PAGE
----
Published online Jun 18, 2021. doi: 10.5312/wjo.v12.i6.386
Peer-review started: February 22, 2021
First decision: May 3, 2021
Revised: May 15, 2021
Accepted: May 25, 2021
Article in press: May 25, 2021
Published online: June 18, 2021
The incidence of hip fractures has remained stable throughout the coronavirus disease 2019 (COVID-19) pandemic, and urgent surgical intervention continues to be prioritized. However, there remains a persistent lack of clinical guidance addressing the subject of informed consent for COVID-19 positive patients undergoing hip fracture surgery. This is of paramount medicolegal importance in a high-risk patient cohort.
The COVID-19 pandemic has created novel challenges and uncertainties in providing informed consent for surgery throughout the medical community. Hip fractures are the most common reason for inpatient orthopaedic trauma admission, with an estimated 1.6 million cases globally per year. Therefore, an evidence-based framework for facilitating an informed consent process for hip fracture surgery would provide clinicians with valuable support and clarity worldwide.
This study had two primary objectives. Firstly, we aimed to quantify the additional perioperative risks for COVID-19 positive patients undergoing hip fracture surgery. Secondly, we sought to provide clinicians with an evidence-based framework for facilitating informed consent in COVID-19 positive patients undergoing hip fracture surgery.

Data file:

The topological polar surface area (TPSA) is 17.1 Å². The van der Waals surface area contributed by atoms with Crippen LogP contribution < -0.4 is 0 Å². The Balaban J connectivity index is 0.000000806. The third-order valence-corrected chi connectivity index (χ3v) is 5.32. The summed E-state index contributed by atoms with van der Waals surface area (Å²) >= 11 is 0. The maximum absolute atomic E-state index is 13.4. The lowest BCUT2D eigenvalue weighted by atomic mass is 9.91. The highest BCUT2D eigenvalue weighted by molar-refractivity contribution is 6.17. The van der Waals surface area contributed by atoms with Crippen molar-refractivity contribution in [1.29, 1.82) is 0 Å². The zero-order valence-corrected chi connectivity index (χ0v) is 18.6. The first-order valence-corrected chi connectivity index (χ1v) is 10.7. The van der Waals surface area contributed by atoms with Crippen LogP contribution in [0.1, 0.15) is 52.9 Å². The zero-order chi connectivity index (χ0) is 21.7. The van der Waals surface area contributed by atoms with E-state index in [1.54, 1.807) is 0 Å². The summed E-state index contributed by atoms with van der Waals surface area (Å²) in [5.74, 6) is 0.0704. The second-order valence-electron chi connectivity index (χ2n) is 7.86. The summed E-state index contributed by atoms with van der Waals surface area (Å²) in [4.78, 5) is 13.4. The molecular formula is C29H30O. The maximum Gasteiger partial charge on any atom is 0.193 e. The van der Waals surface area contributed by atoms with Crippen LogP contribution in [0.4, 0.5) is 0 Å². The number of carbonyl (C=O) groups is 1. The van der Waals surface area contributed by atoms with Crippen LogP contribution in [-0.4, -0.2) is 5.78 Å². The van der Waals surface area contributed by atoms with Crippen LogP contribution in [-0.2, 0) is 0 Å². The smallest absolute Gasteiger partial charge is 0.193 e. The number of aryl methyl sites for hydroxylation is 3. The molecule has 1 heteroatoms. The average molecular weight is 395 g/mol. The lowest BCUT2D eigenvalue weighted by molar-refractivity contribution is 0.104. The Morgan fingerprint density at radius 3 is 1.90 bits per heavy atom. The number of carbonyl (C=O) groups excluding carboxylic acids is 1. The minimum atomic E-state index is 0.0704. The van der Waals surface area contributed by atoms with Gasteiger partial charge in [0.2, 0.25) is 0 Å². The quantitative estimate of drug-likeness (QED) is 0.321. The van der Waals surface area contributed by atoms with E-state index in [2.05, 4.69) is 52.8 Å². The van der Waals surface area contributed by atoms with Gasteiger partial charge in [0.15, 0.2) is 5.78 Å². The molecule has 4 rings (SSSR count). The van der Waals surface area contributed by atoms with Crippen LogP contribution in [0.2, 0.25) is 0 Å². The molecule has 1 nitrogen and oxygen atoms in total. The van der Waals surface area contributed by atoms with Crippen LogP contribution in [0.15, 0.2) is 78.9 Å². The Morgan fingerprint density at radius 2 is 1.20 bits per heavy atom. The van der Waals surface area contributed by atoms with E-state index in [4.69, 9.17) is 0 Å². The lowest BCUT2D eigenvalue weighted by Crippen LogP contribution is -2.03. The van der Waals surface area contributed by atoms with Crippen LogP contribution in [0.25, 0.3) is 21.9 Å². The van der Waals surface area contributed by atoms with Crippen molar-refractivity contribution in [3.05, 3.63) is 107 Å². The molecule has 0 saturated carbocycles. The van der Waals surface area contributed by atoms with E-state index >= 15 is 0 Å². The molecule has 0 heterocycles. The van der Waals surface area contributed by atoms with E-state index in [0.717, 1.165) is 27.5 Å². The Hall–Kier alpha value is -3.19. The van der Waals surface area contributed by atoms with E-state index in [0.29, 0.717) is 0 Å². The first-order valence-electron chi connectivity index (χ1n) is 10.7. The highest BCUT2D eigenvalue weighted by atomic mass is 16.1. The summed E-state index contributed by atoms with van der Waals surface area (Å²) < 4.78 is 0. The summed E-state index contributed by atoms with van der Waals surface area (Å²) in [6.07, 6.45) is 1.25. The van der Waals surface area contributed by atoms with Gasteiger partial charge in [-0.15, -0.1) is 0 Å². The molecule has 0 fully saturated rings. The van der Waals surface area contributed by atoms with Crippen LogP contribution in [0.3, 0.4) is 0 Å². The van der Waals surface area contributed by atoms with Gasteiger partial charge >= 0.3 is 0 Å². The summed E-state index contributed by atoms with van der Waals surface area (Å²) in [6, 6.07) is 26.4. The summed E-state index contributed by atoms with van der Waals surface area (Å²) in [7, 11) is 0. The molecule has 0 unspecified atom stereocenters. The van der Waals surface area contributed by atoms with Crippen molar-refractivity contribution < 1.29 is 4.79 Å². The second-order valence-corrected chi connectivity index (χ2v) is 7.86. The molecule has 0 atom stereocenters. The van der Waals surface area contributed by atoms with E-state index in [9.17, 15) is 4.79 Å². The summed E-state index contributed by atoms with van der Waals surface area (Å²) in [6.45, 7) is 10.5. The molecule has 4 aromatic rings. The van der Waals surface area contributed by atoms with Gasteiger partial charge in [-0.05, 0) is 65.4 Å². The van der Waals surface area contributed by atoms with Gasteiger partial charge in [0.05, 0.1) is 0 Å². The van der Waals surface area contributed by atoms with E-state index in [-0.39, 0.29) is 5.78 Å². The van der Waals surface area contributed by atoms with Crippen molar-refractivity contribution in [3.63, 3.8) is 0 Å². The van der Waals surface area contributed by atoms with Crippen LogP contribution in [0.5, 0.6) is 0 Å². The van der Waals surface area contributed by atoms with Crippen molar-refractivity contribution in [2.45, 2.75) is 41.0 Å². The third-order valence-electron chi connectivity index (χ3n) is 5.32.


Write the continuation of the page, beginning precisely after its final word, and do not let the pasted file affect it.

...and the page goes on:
Two hundred and fifty nine consecutive patients undergoing hip fracture surgical intervention in four hospitals in the United Kingdom were recruited. 51 patients were confirmed positive for COVID-19. Predefined study outcomes were recorded over a 30-d period using a standardized collection proforma. COVID-19 positive and COVID-19 negative patients were compared statistically before and after adjustment for confounding factors. Logistic regression was performed to analyze binary outcomes. Survival analysis was performed using Cox regression to compare length of inpatient stay.
After adjusting for potentially confounding variables, in COVID-19 positive patients the odds of intensive care admission were 4.64 times higher (95%CI: 1.59-13.50, P = 0.005) and the odds of 30-d mortality were 3 times higher (95%CI: 1.22-7.40, P = 0.02). 75% of COVID-19 positive patients suffered post-operative complications. 35.3% experienced postoperative lower respiratory tract infections, 14.3% developed acute respiratory distress syndrome (ARDS) and symptomatic thromboembolic events were evident in 9.8%.
We conclude that the informed consent process for COVID-19 positive patients undergoing hip fracture surgery should discuss the additional risk of postoperative complications (particularly lower respiratory tract infection, ARDS, deep vein thrombosis and pulmonary embolism), increased requirement for intensive care admission, longer inpatient stay and higher risk of mortality.
This study contributes to the body of literature reporting short-term surgical outcomes in COVID-19 positive patients. Future research in this field should analyze long-term surgical outcomes in COVID-19 positive patients. In the interim, it is integral that clinicians are transparent with patients that long-term risks of surgery in COVID-19 positive patients remain unknown.